The Shallow Waters of Modern Pop Music

January 7, 2014
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Above: Lady Gaga. Image by JStone /

What is it about pop stars these days? I can’t recall another time in history when they were able to polarize opinion so dramatically. When I was growing up I remember my Dad thinking that Take That was a bit of a twat, but that was it, just vapid distaste. Today’s installments are more detestable than Hitler, and that may all have something to do with an agreement between YouTube and Billboard.

In 2009 Google (who own YouTube) and two of the ‘big three’ record companies, Sony and Universal, entered into a joint venture which was to become VEVO in an attempt to gain more revenue through the advertising on their products. Four years later in 2013 they reached a deal with Billboard and many of its contemporaries, stipulating that their clients’ chart positions would now be calculated with a consideration of their YouTube hits.

Robin Thicke
What’s in a name? Robin Thicke… Image by Debby Wong /

By making controversial videos the record companies are now able to affect their artists chart position more directly, as the more YouTube hits their artists have, the higher up the charts they are, which ultimately means more exposure, equating to more sales. The strategy now seems to be one of baiting until they get a media reaction. In the fallout, otherwise uninterested users are now checking out the videos in order to see what all the fuss is about.

Take for example, 2013’s biggest selling single, Robin Thicke’s Blurred lines. It was never going to be too far away from controversy given that its undeniably ‘rapey’ lyrics were teamed with a music video so invitingly offensive it was down right cynical. I mean they haven’t even bothered with a flimsy pretext as to why the girls are just walking around topless.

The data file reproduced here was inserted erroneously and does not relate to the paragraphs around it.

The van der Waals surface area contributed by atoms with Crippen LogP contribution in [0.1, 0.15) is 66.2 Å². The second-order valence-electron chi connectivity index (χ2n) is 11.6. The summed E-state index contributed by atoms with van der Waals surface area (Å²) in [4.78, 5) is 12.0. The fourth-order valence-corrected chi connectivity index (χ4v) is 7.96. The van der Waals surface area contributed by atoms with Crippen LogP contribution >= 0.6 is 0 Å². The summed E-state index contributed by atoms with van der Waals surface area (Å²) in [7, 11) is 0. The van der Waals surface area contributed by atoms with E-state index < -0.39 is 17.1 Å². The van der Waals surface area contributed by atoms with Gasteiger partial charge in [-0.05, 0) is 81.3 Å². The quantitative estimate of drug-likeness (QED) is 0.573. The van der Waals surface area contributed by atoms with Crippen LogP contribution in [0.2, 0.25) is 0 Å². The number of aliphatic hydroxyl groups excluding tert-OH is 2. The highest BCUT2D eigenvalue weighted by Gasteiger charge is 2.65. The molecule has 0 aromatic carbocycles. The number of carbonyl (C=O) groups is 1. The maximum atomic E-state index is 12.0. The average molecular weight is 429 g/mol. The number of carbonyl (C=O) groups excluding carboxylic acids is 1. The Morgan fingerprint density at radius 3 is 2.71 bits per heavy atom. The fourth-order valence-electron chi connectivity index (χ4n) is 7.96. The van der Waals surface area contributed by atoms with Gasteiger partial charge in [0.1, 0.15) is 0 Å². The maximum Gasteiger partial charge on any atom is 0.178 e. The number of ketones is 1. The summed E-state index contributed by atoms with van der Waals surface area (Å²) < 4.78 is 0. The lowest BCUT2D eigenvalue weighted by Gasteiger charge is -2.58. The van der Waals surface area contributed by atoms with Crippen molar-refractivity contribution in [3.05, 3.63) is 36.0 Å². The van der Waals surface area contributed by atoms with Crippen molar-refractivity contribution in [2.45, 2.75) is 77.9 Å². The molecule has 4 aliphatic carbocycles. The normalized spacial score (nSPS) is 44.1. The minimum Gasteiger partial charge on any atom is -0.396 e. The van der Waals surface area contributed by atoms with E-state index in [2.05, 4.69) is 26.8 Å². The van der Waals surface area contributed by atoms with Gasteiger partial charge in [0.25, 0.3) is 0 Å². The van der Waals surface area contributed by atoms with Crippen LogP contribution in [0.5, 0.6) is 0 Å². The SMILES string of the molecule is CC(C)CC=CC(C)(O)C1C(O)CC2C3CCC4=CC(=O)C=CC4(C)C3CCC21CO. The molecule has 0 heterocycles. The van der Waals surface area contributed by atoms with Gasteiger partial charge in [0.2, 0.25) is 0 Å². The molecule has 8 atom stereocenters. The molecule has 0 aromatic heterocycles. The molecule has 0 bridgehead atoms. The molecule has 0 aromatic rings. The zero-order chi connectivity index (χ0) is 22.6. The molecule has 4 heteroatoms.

Another artist that has commanded knee jerk criticism is Beyoncé for using an audio clip from the 1986 Challenger Shuttle disaster in her latest saccharine installment, XO. This is an audio clip from the same disaster, which claimed seven lives. Incidentally, the song was released 27 years after the tragedy, so perhaps by 2028 we can all look forward to witnessing a bloated Lady Gaga building up to an auto tuned chorus of the 9/11 victims discourse with the emergency services just before they leapt to their deaths.

Now, sanctioning a controversial video in order to create a buzz is hardly a novel concept, but one only has to look at 2013’s most polemic videos, Wrecking Ball, and the aforementioned Blurred Lines to see that there is something so undeniably calculated about the way they are produced these days. I imagine that by 2028 you’ll be able to make one of these videos with an iPhone app and a few drop-down determinants.

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